Chattanooga has a burgeoning local food movement, and I'm slowly coming around to paying a little more to support farmers and local initiative. Joel Houser, in the Spring 2013 issue of Tastebuds shared an amazing statistic:
"If Chattanoogans were to purchase just 5% of their food from local farmers, it would add an impressive $100 million to the local economy every year."
Wow. And worth it. I'm sure a similar impact is possible in your hometown.
My daughter and I visited our local, weekly market yesterday, and what was picked in the morning we cooked for supper. It tasted at least 10% better to know the origin of what we were eating and that we were helping put food on a farmer's table.
I'll have more to say about that in the the next few days, but for now I wanted to share my newest, simplest recipe, one I found from my friend Denice on a shared Facebook picture of all things. Zucchini is healthy, plentiful this time of year, and delicious, and though I'm Southern to the core and dance to the music of vegetables popping and sizzling while they fry in a vat of oil, this recipe is oven-baked and doesn't cause a splatter to deal with later.
Enjoy. I have over and over and over since discovering it a few weeks ago.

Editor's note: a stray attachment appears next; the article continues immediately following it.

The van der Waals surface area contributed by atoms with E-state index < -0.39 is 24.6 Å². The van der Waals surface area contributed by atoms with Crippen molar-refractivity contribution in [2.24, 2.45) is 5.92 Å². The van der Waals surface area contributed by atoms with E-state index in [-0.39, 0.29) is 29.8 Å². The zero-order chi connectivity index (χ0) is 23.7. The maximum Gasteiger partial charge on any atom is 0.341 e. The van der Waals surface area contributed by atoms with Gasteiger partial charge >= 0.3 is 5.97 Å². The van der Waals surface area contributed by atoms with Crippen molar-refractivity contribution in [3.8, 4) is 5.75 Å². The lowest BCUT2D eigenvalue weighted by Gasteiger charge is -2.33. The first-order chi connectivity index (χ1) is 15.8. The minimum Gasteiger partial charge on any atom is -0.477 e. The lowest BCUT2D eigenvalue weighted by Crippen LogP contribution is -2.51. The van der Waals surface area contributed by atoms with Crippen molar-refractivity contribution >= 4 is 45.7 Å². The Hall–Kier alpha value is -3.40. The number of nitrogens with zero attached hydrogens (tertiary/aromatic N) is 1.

- 1 lb. zucchini (about 2 medium-sized)
- 1/4 cup shredded parmesan (more, if you're partial to parmesan)
- 1/2 cup Panko breadcrumbs (if you use seasoned, cut down on the salt)
- 1 tablespoon olive oil
- 1/4 teaspoon kosher salt
- freshly ground pepper, to taste
Preheat oven to 400°. Line a large baking sheet with foil and spray lightly with vegetable spray.
Slice zucchini into 1/4 inch-thick rounds. Toss rounds with oil, coating well.
In a wide bowl or plate, combine breadcrumbs, parmesan, salt and pepper.
Place rounds in parmesan-breadcrumb mixture, coating both sides of each round, pressing to adhere. The mixture will not completely cover each round, but provides a light coating on each side.
Place rounds in a single layer on baking sheets. Sprinkle any remaining breadcrumb mixture over the rounds.
Bake for about 22 to 27 minutes, until golden brown. (There is no need to flip them during baking — they crisp up on both sides as is.)
Note: You can use yellow squash for this, too, but they were a little floppier and not nearly as good as the zucchini; at least that was my experience so I'll stick to the green :).
(Original recipe came from here, but I've slightly modified it based on multiple preparations.)